What if, in your dreams, you enter into another world?  What if the world of dreams was set in a fantasy setting with some splashes of steampunk and a growing schism between two warring nations?  What if normally, you and your dreaming self can only remember snatches of the life that you live on the other side?  But what if, unlike all the rest of the populace, you were able to fully remember what goes on in both the waking and dreaming worlds?

This is the basic premise of Dreamlander, K.M. Weiland’s third published novel.  The protagonist of the story, Chris Redston, has spent the past several years of his life running away from his responsibilities and duties.  But when he becomes the Gifted—the only person able to remember both worlds—and inadvertently brings destructive forces into the dream world, he’s going to need to learn to take responsibility and learn how to fight if he’s going to save both worlds from crossing into each other and destroying themselves.

If you’ve followed K.M. Weiland’s blog for writers (which is an excellent blog, by the way) for some time, you’ll know that one of the topics she discusses the most is the importance of theme and character arcs, and that comes through in a big way in this novel.  All of the major characters have their own struggles and arcs they undergo, and all of this helps to create a varied and interesting theme overall for the story.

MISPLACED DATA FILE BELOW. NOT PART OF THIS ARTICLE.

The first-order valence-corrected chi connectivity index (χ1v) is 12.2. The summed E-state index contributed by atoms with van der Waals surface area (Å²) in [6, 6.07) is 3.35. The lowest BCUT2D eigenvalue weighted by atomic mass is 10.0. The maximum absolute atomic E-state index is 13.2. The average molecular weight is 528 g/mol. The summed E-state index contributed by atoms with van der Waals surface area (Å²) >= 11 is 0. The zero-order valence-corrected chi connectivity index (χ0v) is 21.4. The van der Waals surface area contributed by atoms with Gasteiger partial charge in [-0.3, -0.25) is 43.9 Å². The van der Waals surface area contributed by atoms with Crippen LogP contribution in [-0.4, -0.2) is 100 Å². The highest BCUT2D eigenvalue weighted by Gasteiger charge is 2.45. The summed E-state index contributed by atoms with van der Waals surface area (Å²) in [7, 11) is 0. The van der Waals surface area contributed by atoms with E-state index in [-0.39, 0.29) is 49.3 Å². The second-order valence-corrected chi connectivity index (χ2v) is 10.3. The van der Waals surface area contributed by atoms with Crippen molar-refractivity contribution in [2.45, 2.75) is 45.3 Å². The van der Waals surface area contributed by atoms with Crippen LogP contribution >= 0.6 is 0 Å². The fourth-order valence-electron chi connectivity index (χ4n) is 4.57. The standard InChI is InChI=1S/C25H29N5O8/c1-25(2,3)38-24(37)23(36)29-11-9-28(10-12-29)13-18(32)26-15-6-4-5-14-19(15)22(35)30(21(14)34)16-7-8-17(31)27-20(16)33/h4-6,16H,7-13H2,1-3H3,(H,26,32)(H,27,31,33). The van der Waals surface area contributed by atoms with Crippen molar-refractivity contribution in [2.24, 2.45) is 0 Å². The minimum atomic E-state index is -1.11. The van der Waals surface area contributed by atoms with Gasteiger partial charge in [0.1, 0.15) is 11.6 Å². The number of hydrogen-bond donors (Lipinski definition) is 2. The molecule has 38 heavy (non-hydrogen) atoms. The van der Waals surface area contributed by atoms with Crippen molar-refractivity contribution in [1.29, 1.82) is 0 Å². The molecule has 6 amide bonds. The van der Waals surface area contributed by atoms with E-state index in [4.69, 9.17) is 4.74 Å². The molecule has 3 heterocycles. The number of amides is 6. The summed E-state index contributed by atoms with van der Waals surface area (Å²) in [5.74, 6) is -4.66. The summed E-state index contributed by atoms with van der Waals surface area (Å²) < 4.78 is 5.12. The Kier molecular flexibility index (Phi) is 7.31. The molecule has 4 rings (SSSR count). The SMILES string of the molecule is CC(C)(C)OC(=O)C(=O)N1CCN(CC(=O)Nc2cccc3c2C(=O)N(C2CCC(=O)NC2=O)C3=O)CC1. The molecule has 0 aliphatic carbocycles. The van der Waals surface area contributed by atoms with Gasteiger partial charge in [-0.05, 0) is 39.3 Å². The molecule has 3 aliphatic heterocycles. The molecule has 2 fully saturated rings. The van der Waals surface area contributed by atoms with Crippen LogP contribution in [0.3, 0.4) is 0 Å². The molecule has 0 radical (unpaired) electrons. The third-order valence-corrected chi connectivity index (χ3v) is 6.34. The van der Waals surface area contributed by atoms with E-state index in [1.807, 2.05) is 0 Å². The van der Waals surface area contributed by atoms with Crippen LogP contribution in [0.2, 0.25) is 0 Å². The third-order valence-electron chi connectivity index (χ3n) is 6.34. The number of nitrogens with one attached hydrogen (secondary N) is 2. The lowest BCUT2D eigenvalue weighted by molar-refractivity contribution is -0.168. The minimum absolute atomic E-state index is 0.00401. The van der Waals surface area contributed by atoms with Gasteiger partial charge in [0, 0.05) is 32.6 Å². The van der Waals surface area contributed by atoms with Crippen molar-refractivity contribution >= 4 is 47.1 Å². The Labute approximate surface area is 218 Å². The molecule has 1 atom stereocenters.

One of the most intriguing elements of the book going into it is arguably the setting.  The way the book ends up working, the dream world isn’t much beyond a more-traditional fantasy setting.  However, while the setting may be stereotypical in many ways, the inclusion of low-level technology like cable cars and proto-guns keeps the setting different enough to make it interesting, even if much of it is stereotypical fantasy environment.  The dream-element of the world also creates some interesting options with the setting overall which Weiland does a good job of working with.  There are arguably some rather large inconsistencies with how the dream transitions work within the story.  Nevertheless, these inconsistencies are easy to pass over without lessening one’s enjoyment in the book.

Personally, I found the book to be a bit slow going in the first half, but the pacing picked up a lot in the second half and had me turning pages a fair bit.  The longer the book goes, the better it gets until we arrive at the ending, which ended up being superbly well-executed.  Too many endings are just rather simple victories for the protagonist without much real moral choice required.  And without spoiling anything from the ending, what I will say is that the ending of this book involves a far-from-easy choice for the protagonist, the resolution of which turned this book from being an okay story to being a good one.

This story isn’t one of my all-time favorites.  But it was a good story that pulled off an excellent climax and epiphany.  And for that reason, this is a book that I think is worth recommending.